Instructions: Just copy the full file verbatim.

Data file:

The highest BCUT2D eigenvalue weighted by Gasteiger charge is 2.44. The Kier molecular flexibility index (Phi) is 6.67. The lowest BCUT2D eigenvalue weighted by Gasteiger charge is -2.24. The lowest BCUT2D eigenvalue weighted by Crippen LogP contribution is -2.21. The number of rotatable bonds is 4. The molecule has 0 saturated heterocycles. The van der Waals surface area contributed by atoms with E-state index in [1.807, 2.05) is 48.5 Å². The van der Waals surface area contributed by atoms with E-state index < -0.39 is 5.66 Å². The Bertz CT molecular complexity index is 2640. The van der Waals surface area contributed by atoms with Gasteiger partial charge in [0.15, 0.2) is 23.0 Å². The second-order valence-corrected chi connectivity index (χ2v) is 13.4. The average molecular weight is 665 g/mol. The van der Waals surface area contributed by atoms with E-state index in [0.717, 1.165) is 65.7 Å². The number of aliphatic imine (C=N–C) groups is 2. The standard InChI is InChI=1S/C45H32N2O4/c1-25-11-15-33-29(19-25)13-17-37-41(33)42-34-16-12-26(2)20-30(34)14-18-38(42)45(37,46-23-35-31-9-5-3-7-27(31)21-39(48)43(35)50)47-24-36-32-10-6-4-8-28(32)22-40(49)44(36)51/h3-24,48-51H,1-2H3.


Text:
The highest BCUT2D eigenvalue weighted by Gasteiger charge is 2.44. The Kier molecular flexibility index (Phi) is 6.67. The lowest BCUT2D eigenvalue weighted by Gasteiger charge is -2.24. The lowest BCUT2D eigenvalue weighted by Crippen LogP contribution is -2.21. The number of rotatable bonds is 4. The molecule has 0 saturated heterocycles. The van der Waals surface area contributed by atoms with E-state index in [1.807, 2.05) is 48.5 Å². The van der Waals surface area contributed by atoms with E-state index < -0.39 is 5.66 Å². The Bertz CT molecular complexity index is 2640. The van der Waals surface area contributed by atoms with Gasteiger partial charge in [0.15, 0.2) is 23.0 Å². The second-order valence-corrected chi connectivity index (χ2v) is 13.4. The average molecular weight is 665 g/mol. The van der Waals surface area contributed by atoms with E-state index in [0.717, 1.165) is 65.7 Å². The number of aliphatic imine (C=N–C) groups is 2. The standard InChI is InChI=1S/C45H32N2O4/c1-25-11-15-33-29(19-25)13-17-37-41(33)42-34-16-12-26(2)20-30(34)14-18-38(42)45(37,46-23-35-31-9-5-3-7-27(31)21-39(48)43(35)50)47-24-36-32-10-6-4-8-28(32)22-40(49)44(36)51/h3-24,48-51H,1-2H3.